It's 100 years since the inauguration of Bern's most prominent building and the centrepiece of Swiss democracy - the federal parliament.
Overlooking the River Aare and with a commanding view of the Bernese Oberland, the federal parliament or "Bundeshaus" is a grand building in every sense of the word with its Florentine architecture and central dome. But it might have looked very different if one particular design had met with approval.
In the mid-1850s, plans were drawn up for a neo-Gothic structure which envisaged a Bundeshaus - Palais fédéral in French - bearing a striking resemblance to the Palace of Westminster, or Houses of Parliament, in London.
"It would have looked very strange in such a setting," admits Monica Bilfinger, an art historian at the federal building department and an admirer of the design which was eventually accepted.
Originally, the federal parliament was two separate buildings, and when extra space was needed it was decided to fill the gap between them with a larger, dominant structure. Architects were invited to submit plans, and the outcome of the competition came as a surprise to many.
The winner, Hans Wilhelm Auer (1847-1906), could hardly have been described as one of Switzerland's most prominent architects at the time. Born in St Gallen, he had left the country to study in Vienna, becoming an assistant to his professor.
Not only had Auer not worked as an architect in Switzerland, he had never even visited Bern and didn't know the city at all.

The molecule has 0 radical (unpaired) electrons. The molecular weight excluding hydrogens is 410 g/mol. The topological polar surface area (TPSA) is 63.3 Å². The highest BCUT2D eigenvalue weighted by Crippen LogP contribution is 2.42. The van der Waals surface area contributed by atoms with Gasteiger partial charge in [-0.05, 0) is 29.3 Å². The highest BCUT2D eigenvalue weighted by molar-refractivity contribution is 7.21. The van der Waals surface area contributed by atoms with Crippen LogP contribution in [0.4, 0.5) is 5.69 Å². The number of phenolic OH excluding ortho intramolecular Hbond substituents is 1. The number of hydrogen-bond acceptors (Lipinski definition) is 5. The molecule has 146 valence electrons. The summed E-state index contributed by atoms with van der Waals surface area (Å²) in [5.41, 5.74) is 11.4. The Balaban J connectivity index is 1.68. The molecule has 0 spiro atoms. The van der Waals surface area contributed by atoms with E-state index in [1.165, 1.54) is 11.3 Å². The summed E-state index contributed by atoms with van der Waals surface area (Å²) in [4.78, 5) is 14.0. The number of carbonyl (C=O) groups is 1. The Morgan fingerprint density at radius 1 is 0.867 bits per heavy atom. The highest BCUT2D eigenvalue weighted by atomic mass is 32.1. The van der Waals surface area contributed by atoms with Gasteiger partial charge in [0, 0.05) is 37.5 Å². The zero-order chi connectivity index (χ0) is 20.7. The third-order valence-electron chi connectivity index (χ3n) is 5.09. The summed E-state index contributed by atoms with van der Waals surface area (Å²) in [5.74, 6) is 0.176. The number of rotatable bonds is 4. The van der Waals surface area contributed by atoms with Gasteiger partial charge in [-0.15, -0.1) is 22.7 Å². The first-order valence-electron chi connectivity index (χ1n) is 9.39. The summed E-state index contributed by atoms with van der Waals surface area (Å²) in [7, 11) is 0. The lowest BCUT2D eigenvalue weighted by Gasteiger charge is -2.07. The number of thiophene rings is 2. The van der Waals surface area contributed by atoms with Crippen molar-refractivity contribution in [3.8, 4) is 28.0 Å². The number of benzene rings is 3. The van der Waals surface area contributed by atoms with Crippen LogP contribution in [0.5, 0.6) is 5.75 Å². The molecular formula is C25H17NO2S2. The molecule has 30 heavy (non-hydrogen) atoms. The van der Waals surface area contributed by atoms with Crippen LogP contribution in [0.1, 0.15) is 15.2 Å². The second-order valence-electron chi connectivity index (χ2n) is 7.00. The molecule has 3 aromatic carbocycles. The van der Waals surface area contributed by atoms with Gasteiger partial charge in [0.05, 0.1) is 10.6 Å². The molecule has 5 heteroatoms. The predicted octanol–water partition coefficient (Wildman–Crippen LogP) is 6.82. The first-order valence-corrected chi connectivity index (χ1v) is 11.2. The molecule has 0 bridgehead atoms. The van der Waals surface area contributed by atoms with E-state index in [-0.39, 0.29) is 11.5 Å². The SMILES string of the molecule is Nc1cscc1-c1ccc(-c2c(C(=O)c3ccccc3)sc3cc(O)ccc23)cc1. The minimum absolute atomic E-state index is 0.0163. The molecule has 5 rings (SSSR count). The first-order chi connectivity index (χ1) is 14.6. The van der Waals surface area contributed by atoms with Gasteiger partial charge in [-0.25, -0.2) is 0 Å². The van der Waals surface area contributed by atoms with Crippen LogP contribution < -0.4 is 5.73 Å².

But his plans for the Bundeshaus received parliamentary approval and the result, 100 years after construction work was completed, is one of Switzerland's most distinctive and - although it also has many critics - admired buildings.
"I like it very much," says Bilfinger. "But some people dislike the middle section on first appearance because in a sense it is a difficult building. The grandeur and Swiss iconography are not to everyone's taste. It's a building which demands a lot of understanding."
Construction work was actually carried out in accordance with the ideals of Swiss federalism. Although the exterior is mostly sandstone from quarries just outside Bern, stone and other building materials from every region of the country were used.
Similarly, over 30 artists from throughout the country were commissioned to do the artwork, which includes giant frescos.
The chamber of the Senate is dominated by a mural painting of a Landsgemeinde, or traditional open-air cantonal parliament, in Obwalden. The House of Representatives has a landscape of Lake Lucerne and its surrounding mountains entitled "The Cradle of the Confederation".
In fact the artwork as a whole accounted for 16.5 per cent of construction costs.
Bilfinger told swissinfo that one of the reasons she admired the Bundeshaus was because it had so much still to reveal. "When I started this job I thought we knew everything about the building. But even today it has many undiscovered secrets and we are still making discoveries."
For example when a large chandelier from one of the parliamentary chambers was recently taken down for restoration, it was found to contain documents written by restorers in the 1930s with their views about the approaching world war.
Like the building materials, the restorers and original construction workers represented most regions of Switzerland. "The Bundeshaus is not just a House for the Swiss people," says Bilfinger, "it's made by the Swiss people."
by Richard Dawson